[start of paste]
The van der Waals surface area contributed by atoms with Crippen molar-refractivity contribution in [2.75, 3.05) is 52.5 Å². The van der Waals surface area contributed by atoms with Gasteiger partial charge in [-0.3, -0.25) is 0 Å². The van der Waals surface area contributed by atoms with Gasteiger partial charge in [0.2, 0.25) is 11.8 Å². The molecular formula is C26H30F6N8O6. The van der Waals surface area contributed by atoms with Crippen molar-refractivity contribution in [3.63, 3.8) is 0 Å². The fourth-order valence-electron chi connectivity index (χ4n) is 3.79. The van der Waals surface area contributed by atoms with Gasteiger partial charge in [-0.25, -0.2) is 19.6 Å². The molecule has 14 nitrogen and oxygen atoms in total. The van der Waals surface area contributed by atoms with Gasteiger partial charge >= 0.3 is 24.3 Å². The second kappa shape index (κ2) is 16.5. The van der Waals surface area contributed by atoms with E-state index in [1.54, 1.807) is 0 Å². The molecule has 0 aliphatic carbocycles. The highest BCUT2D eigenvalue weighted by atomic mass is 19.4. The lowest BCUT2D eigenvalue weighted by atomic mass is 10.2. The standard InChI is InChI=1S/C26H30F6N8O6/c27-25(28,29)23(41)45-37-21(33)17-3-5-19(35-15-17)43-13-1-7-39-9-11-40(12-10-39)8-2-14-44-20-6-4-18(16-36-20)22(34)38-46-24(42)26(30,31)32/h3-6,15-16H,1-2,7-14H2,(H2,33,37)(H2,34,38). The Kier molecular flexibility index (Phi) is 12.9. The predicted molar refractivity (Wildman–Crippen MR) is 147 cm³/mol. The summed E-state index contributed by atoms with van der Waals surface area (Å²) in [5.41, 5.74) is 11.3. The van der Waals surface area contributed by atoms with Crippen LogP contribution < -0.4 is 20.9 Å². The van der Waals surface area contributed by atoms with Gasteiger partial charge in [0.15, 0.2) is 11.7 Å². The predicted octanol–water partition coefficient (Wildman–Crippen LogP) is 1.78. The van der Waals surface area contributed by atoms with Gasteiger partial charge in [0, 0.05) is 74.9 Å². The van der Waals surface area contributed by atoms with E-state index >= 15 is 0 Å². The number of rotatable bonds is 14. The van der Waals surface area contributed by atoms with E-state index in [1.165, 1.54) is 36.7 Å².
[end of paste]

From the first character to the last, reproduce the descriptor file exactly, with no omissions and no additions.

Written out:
The van der Waals surface area contributed by atoms with Crippen molar-refractivity contribution in [2.75, 3.05) is 52.5 Å². The van der Waals surface area contributed by atoms with Gasteiger partial charge in [-0.3, -0.25) is 0 Å². The van der Waals surface area contributed by atoms with Gasteiger partial charge in [0.2, 0.25) is 11.8 Å². The molecular formula is C26H30F6N8O6. The van der Waals surface area contributed by atoms with Crippen molar-refractivity contribution in [3.63, 3.8) is 0 Å². The fourth-order valence-electron chi connectivity index (χ4n) is 3.79. The van der Waals surface area contributed by atoms with Gasteiger partial charge in [-0.25, -0.2) is 19.6 Å². The molecule has 14 nitrogen and oxygen atoms in total. The van der Waals surface area contributed by atoms with Gasteiger partial charge >= 0.3 is 24.3 Å². The second kappa shape index (κ2) is 16.5. The van der Waals surface area contributed by atoms with E-state index in [1.54, 1.807) is 0 Å². The molecule has 0 aliphatic carbocycles. The highest BCUT2D eigenvalue weighted by atomic mass is 19.4. The lowest BCUT2D eigenvalue weighted by atomic mass is 10.2. The standard InChI is InChI=1S/C26H30F6N8O6/c27-25(28,29)23(41)45-37-21(33)17-3-5-19(35-15-17)43-13-1-7-39-9-11-40(12-10-39)8-2-14-44-20-6-4-18(16-36-20)22(34)38-46-24(42)26(30,31)32/h3-6,15-16H,1-2,7-14H2,(H2,33,37)(H2,34,38). The Kier molecular flexibility index (Phi) is 12.9. The predicted molar refractivity (Wildman–Crippen MR) is 147 cm³/mol. The summed E-state index contributed by atoms with van der Waals surface area (Å²) in [5.41, 5.74) is 11.3. The van der Waals surface area contributed by atoms with Crippen LogP contribution < -0.4 is 20.9 Å². The van der Waals surface area contributed by atoms with Gasteiger partial charge in [0.15, 0.2) is 11.7 Å². The predicted octanol–water partition coefficient (Wildman–Crippen LogP) is 1.78. The van der Waals surface area contributed by atoms with Gasteiger partial charge in [0, 0.05) is 74.9 Å². The van der Waals surface area contributed by atoms with E-state index >= 15 is 0 Å². The number of rotatable bonds is 14. The van der Waals surface area contributed by atoms with E-state index in [1.165, 1.54) is 36.7 Å².